New and Improved Glucometer Means Better Diabetes Care
Last updated:January 05, 2012
If you or your loved one has diabetes, you know that glucometers -- devices used to measure and monitor blood sugar -- can be lifesaving but aren't exactly super high-tech. They provide little feedback and can't connect to the Internet to show results to doctors or other care providers -- until now, says Walter S. Mossberg, the personal technology columnist for The Wall Street Journal, who himself has type 2 diabetes.
Mossberg reports that next week, a start-up called Tel-Care will launch a new diabetes meter said to be the first with wireless technology. That allows it to instantly transmit the device's readings to a private online database. That database can be accessed by computer or iPhone by the patient or anyone with permission to see it, such as doctors, caregivers, or other family members.
The device flags whether the reading seems high or low. The data is also charted so that trends can be spotted. Doctors can respond directly to you about readings.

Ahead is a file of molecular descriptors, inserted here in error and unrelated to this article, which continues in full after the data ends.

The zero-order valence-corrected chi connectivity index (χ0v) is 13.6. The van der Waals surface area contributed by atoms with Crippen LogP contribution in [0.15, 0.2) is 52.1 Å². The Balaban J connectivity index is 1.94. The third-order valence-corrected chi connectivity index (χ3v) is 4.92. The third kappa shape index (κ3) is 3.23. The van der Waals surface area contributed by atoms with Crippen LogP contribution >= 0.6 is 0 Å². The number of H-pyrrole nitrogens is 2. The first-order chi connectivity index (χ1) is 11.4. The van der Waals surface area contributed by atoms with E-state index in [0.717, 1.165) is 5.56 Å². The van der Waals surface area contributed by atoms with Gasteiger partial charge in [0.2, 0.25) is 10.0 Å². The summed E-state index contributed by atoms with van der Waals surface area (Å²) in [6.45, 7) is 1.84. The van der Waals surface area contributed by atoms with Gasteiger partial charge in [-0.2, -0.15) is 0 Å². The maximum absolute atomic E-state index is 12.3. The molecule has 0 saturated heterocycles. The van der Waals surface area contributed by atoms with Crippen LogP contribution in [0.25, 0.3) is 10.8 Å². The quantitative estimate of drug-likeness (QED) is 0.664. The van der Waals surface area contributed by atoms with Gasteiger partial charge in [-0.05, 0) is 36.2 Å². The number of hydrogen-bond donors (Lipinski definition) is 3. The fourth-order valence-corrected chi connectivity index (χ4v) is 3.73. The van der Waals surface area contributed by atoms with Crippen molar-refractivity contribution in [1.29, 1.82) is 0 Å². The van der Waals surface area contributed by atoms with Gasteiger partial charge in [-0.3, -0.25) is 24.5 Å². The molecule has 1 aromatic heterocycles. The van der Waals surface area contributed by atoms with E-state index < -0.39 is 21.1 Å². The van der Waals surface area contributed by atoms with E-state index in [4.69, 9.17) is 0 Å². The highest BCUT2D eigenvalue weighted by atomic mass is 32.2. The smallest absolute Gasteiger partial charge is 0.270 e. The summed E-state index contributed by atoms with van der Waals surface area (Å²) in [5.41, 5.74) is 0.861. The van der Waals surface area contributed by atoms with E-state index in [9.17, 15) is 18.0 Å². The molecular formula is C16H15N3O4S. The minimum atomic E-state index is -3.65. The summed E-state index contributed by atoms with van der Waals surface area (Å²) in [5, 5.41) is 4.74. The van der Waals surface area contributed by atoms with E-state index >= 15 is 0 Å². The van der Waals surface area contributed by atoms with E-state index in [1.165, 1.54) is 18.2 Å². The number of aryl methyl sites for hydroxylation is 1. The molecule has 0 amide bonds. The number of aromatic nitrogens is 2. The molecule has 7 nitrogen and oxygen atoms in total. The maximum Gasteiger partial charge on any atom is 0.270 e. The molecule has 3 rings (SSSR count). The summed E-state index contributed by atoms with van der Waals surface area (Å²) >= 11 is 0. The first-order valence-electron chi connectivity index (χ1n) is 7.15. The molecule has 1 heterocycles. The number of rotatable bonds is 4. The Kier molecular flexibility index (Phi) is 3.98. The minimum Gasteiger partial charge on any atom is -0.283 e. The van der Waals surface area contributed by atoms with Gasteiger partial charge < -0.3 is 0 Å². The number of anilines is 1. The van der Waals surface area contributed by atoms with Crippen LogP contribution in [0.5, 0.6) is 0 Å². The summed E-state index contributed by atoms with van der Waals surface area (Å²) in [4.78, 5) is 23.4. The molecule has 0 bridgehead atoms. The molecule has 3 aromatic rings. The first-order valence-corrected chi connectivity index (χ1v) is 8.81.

In his review, Mossberg counts the benefits: No more charting readings on paper and then hanging on to the paper logs until the next medical appointment. He says it's easy to use, as it works in a similar way to traditional glucometers, with a test strip and a finger prick.
The major drawback, he reports: Cost. The Telcare meter costs $150 for a start-up kit that includes the meter, a charger, a case, and accessories (compared to $50 or free for traditional meters, plus the ongoing cost of strips). Telcare's strips cost $56 for a container of 50, though insurance may reduce these costs. You'll have to buy it directly from the company.